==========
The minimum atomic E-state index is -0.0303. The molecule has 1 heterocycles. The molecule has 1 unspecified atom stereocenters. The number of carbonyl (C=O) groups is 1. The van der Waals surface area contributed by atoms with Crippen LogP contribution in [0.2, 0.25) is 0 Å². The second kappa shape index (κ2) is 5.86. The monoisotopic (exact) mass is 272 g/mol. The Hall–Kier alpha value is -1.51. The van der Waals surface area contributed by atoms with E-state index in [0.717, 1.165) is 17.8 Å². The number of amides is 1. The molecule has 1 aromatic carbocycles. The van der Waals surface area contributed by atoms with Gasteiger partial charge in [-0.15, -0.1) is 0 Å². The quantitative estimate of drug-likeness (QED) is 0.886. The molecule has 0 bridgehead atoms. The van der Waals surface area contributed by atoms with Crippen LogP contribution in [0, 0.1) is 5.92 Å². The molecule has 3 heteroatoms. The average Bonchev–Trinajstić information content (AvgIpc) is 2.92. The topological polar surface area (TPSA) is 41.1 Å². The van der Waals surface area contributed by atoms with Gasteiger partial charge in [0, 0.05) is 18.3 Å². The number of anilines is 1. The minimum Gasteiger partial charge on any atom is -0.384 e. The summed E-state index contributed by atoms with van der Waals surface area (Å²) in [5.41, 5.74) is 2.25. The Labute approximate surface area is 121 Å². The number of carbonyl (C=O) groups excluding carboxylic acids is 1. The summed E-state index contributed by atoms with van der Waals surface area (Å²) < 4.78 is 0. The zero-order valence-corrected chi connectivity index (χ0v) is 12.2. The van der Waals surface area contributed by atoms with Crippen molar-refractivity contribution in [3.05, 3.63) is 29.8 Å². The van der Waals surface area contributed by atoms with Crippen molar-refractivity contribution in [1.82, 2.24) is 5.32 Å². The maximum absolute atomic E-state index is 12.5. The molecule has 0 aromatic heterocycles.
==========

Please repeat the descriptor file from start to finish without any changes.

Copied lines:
The minimum atomic E-state index is -0.0303. The molecule has 1 heterocycles. The molecule has 1 unspecified atom stereocenters. The number of carbonyl (C=O) groups is 1. The van der Waals surface area contributed by atoms with Crippen LogP contribution in [0.2, 0.25) is 0 Å². The second kappa shape index (κ2) is 5.86. The monoisotopic (exact) mass is 272 g/mol. The Hall–Kier alpha value is -1.51. The van der Waals surface area contributed by atoms with E-state index in [0.717, 1.165) is 17.8 Å². The number of amides is 1. The molecule has 1 aromatic carbocycles. The van der Waals surface area contributed by atoms with Gasteiger partial charge in [-0.15, -0.1) is 0 Å². The quantitative estimate of drug-likeness (QED) is 0.886. The molecule has 0 bridgehead atoms. The van der Waals surface area contributed by atoms with Crippen LogP contribution in [0, 0.1) is 5.92 Å². The molecule has 3 heteroatoms. The average Bonchev–Trinajstić information content (AvgIpc) is 2.92. The topological polar surface area (TPSA) is 41.1 Å². The van der Waals surface area contributed by atoms with Gasteiger partial charge in [0, 0.05) is 18.3 Å². The number of anilines is 1. The minimum Gasteiger partial charge on any atom is -0.384 e. The summed E-state index contributed by atoms with van der Waals surface area (Å²) in [5.41, 5.74) is 2.25. The Labute approximate surface area is 121 Å². The number of carbonyl (C=O) groups excluding carboxylic acids is 1. The summed E-state index contributed by atoms with van der Waals surface area (Å²) < 4.78 is 0. The zero-order valence-corrected chi connectivity index (χ0v) is 12.2. The van der Waals surface area contributed by atoms with Crippen molar-refractivity contribution in [3.05, 3.63) is 29.8 Å². The van der Waals surface area contributed by atoms with Crippen molar-refractivity contribution in [1.82, 2.24) is 5.32 Å². The maximum absolute atomic E-state index is 12.5. The molecule has 0 aromatic heterocycles.